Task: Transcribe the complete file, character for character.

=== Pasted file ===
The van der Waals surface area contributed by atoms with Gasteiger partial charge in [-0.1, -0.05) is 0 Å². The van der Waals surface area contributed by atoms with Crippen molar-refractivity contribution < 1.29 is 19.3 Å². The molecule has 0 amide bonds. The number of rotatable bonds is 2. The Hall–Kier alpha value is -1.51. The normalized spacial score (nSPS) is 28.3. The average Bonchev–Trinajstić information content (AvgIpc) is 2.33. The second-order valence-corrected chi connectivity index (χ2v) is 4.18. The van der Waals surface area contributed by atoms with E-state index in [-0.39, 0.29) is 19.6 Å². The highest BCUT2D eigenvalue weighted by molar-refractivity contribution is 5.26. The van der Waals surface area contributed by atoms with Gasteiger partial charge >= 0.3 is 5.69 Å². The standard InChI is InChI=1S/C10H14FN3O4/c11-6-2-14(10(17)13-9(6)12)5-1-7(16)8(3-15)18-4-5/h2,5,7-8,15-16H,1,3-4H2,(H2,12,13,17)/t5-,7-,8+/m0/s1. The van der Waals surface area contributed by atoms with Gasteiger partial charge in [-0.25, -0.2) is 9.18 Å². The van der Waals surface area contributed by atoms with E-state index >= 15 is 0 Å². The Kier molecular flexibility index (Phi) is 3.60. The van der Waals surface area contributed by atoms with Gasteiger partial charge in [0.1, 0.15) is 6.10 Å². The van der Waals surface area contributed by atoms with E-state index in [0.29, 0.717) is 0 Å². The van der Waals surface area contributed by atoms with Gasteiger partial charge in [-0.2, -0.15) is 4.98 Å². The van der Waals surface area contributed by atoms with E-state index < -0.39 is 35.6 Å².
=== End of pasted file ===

The van der Waals surface area contributed by atoms with Gasteiger partial charge in [-0.1, -0.05) is 0 Å². The van der Waals surface area contributed by atoms with Crippen molar-refractivity contribution < 1.29 is 19.3 Å². The molecule has 0 amide bonds. The number of rotatable bonds is 2. The Hall–Kier alpha value is -1.51. The normalized spacial score (nSPS) is 28.3. The average Bonchev–Trinajstić information content (AvgIpc) is 2.33. The second-order valence-corrected chi connectivity index (χ2v) is 4.18. The van der Waals surface area contributed by atoms with E-state index in [-0.39, 0.29) is 19.6 Å². The highest BCUT2D eigenvalue weighted by molar-refractivity contribution is 5.26. The van der Waals surface area contributed by atoms with Gasteiger partial charge >= 0.3 is 5.69 Å². The standard InChI is InChI=1S/C10H14FN3O4/c11-6-2-14(10(17)13-9(6)12)5-1-7(16)8(3-15)18-4-5/h2,5,7-8,15-16H,1,3-4H2,(H2,12,13,17)/t5-,7-,8+/m0/s1. The van der Waals surface area contributed by atoms with Gasteiger partial charge in [-0.25, -0.2) is 9.18 Å². The van der Waals surface area contributed by atoms with E-state index >= 15 is 0 Å². The Kier molecular flexibility index (Phi) is 3.60. The van der Waals surface area contributed by atoms with Gasteiger partial charge in [0.1, 0.15) is 6.10 Å². The van der Waals surface area contributed by atoms with E-state index in [0.29, 0.717) is 0 Å². The van der Waals surface area contributed by atoms with Gasteiger partial charge in [-0.2, -0.15) is 4.98 Å². The van der Waals surface area contributed by atoms with E-state index < -0.39 is 35.6 Å².